Texas USA
Five-and-Dime Happy Times
Let the cities keep their malls: In Fredericksburg, loyal shoppers still flock to Dooley’s

IMAGE: Wyatt McSpadden

Shiny red firetrucks. Sleek derby race cars. Flower-power hippie vans. Piled in glass-paneled bins on the toy counter, the metal, four-wheeled trinkets enchant little Caiden Williams, who eagerly touches one after another. The 2-year-old wraps a pudgy hand around a toy school bus and rolls it across the other playthings.

“This is our new tradition,” beams his grandmother, Debbie Ryman. “Whenever he comes to see me, I’m taking him to Dooley’s.”

Visiting an authentic dime store at least once should, arguably, be a part of every child’s life. One of the few such places left in Texas is Dooley’s 5-10 & 25¢ store in downtown Fredericksburg. Since 1923, folks of all ages have browsed the aisles for embroidery thread, hairnets, cast-iron skillets, lacy doilies, cat-eye marbles, cotton undies, stationery, pants stretchers and countless other sundries. No doubt, the old-fashioned merchandise, coupled with scuffed hardwood floors and pressed tin ceilings, enhances the sense of nostalgia at Dooley’s.

In the 19th century, before dime stores came along, people bought necessities at dry-goods stores. Behind counters, clerks fetched merchandise and priced it, usually at whim. Then, starting in 1879, Frank W. Woolworth introduced a new way to shop when he marketed nickel-priced items on self-serve tables at his Great Five-Cent Stores in New York and Pennsylvania.

For decades, Americans frequented Woolworth’s and other “variety” stores. In the 1960s and ’70s, large discount stores and suburban malls gradually replaced many dime stores. By the late ’90s, big-box stores, touting huge selections and fast checkouts, had shuttered most of the last remaining survivors.

Except for a few, like Dooley’s.

“We’re an antique store,” says owner Tim Dooley, 57, seated in a back storeroom. Then he cracks a grin. “We don’t sell them; we’re an antique! We’ve survived because we own our own building and don’t have to pay rent. Plus, we’re hardheaded!”

He and his father, John Dooley, 84, who’s sitting nearby, grew up in the family business, housed in a circa 1914 building on Main Street.

“At the end of World War I, my father, Charles, got drafted, but he didn’t serve because he could type,” John Dooley says. “So he ended up at an office in San Antonio. Later, he sold real estate. Then a family friend, who owned a chain of Texas dime stores, offered to finance my father in the variety business.”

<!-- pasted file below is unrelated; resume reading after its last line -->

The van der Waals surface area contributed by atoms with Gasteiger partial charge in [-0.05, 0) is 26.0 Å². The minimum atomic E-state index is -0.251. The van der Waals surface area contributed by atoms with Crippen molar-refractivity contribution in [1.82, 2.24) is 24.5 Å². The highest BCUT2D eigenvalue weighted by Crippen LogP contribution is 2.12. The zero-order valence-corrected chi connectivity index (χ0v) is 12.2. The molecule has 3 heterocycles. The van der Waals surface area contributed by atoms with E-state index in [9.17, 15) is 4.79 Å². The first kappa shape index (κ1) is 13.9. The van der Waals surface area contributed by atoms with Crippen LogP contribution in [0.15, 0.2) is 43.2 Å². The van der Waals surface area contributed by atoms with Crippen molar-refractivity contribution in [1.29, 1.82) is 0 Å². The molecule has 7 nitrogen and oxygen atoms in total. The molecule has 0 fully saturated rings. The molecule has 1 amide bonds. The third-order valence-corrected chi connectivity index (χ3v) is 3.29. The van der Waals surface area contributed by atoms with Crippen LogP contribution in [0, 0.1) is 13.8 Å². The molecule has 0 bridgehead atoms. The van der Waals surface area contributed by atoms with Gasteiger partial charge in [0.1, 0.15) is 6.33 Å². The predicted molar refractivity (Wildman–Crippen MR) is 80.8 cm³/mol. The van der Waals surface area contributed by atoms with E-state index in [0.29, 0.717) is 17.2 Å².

After settling on Fredericksburg, Charles Dooley opened his new five-and-dime in 1923. Two years later, the business moved a few doors down into a two-story building vacated by a hardware store. In 1964, the Dooleys knocked out a common wall and expanded into the adjoining building.

Staying afloat ever since, especially as an independent, hasn’t been easy. “Walmart has put the middleman out of business. When I can’t find a supplier who can sell me one or two items at a time, then I’ll be in trouble,” Tim Dooley says.

In recent years, Dooley’s has relied on a distribution company in Iowa to stock shelves. Among the store’s best sellers are cast aluminum toys, such as tractors and implements. There’s more: Corks in every size for saltshakers and wine bottles. Novelty hats for costumes and make-believe. Laundry sprinkle gadgets, used for steam ironing, and spatterware, a line of enamel mugs and plates.

Vintage perfume, too. “Blue Waltz was popular back in the ’30s and sold for 39 cents,” Tim Dooley says, holding up a tiny, heart-shaped flask with a blue rosebud cap. In 2003, Country Living magazine listed Dooley’s as one of three known places nationwide that still carried the perfume.

“After that mention, I bet I shipped 2,000 bottles, coast to coast,” he says. “And I’m still shipping it. But not for 39 cents!”

Speaking of money, Dooley’s only accepts cash and checks. Absolutely no credit or debit cards, please. “We don’t scan our stuff at the register, either,” Tim Dooley says. “Because if we did, we wouldn’t be who we are. Our inventory control are the ladies on the sales floor who check stock and make orders.”

They also dust and straighten their assigned areas several times a day. And answer questions. “What’s this?” asks a customer, holding up something that resembles an unpainted Mexican maraca. Emma Jean Ransleben—who at 68 has worked at Dooley’s for 25 years—pauses from folding ladies’ scarves and nods. “That’s a sock darner,” she replies. “Some people still mend their own socks.”

Betty Rabke watches over the counter of crazy hats and pegboard wall of picture frames. “I’ve worked here since I graduated from high school in 1951,” says the 77-year-old native. “What’s changed? Oh, the prices! And at Easter, we used to sell little colored chicks—blues, pinks, yellows. But not any more.”

No matter. Locals and tourists alike still flock to Dooley’s, especially Saturdays, when as many as 750 come and go (the store is closed Sundays). “People who went to five-and-dimes as a child bring their children and grandchildren in to see what they grew up with,” Tim Dooley says.

“Other than going from an old adding machine to computers,” says 79-year-old Rose Fiedler, who’s kept the books since 1950, “Dooley’s has stayed pretty much the same.”

Meanwhile, across the store, little Caiden is still happily playing at the toy counter. “A while ago, his mother and I had to figure out how to get him to come into the store,” his grandmother muses. “Now we’ve got to figure out how to get him out.”

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Sheryl Smith-Rodgers of Blanco is a frequent contributor to Texas Co-op Power.

TAGS: Business, Culture, Texas USA


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